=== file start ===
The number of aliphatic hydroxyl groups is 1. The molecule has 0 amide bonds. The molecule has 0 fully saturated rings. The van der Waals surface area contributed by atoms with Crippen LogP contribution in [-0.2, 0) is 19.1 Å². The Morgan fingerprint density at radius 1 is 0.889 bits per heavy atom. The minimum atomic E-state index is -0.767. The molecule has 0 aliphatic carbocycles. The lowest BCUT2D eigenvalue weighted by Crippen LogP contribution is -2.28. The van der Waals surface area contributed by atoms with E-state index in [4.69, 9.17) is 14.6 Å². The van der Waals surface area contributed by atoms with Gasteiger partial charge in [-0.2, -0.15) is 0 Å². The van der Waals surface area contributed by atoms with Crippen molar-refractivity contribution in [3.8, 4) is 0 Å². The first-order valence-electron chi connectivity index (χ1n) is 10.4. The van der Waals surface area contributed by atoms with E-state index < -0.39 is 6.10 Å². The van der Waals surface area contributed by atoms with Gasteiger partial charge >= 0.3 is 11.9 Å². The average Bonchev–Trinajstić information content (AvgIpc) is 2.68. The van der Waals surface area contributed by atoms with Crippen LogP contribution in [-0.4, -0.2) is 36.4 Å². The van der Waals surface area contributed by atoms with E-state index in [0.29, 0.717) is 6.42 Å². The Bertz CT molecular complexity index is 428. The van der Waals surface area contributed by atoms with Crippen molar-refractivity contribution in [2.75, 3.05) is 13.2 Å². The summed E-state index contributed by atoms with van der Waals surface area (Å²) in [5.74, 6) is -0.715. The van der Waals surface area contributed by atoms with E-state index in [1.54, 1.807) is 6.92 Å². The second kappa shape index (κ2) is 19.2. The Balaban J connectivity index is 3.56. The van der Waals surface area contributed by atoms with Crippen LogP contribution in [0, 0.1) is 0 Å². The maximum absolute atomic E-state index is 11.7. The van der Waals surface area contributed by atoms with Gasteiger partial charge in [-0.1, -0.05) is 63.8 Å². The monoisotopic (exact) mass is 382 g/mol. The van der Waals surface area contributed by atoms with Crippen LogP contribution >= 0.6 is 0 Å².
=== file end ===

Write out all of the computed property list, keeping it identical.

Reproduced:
The number of aliphatic hydroxyl groups is 1. The molecule has 0 amide bonds. The molecule has 0 fully saturated rings. The van der Waals surface area contributed by atoms with Crippen LogP contribution in [-0.2, 0) is 19.1 Å². The Morgan fingerprint density at radius 1 is 0.889 bits per heavy atom. The minimum atomic E-state index is -0.767. The molecule has 0 aliphatic carbocycles. The lowest BCUT2D eigenvalue weighted by Crippen LogP contribution is -2.28. The van der Waals surface area contributed by atoms with E-state index in [4.69, 9.17) is 14.6 Å². The van der Waals surface area contributed by atoms with Gasteiger partial charge in [-0.2, -0.15) is 0 Å². The van der Waals surface area contributed by atoms with Crippen molar-refractivity contribution in [3.8, 4) is 0 Å². The first-order valence-electron chi connectivity index (χ1n) is 10.4. The van der Waals surface area contributed by atoms with E-state index < -0.39 is 6.10 Å². The van der Waals surface area contributed by atoms with Gasteiger partial charge >= 0.3 is 11.9 Å². The average Bonchev–Trinajstić information content (AvgIpc) is 2.68. The van der Waals surface area contributed by atoms with Crippen LogP contribution in [-0.4, -0.2) is 36.4 Å². The van der Waals surface area contributed by atoms with E-state index in [0.29, 0.717) is 6.42 Å². The Bertz CT molecular complexity index is 428. The van der Waals surface area contributed by atoms with Crippen molar-refractivity contribution in [2.75, 3.05) is 13.2 Å². The summed E-state index contributed by atoms with van der Waals surface area (Å²) in [5.74, 6) is -0.715. The van der Waals surface area contributed by atoms with E-state index in [1.54, 1.807) is 6.92 Å². The second kappa shape index (κ2) is 19.2. The Balaban J connectivity index is 3.56. The van der Waals surface area contributed by atoms with Crippen LogP contribution in [0, 0.1) is 0 Å². The maximum absolute atomic E-state index is 11.7. The van der Waals surface area contributed by atoms with Gasteiger partial charge in [-0.1, -0.05) is 63.8 Å². The monoisotopic (exact) mass is 382 g/mol. The van der Waals surface area contributed by atoms with Crippen LogP contribution >= 0.6 is 0 Å².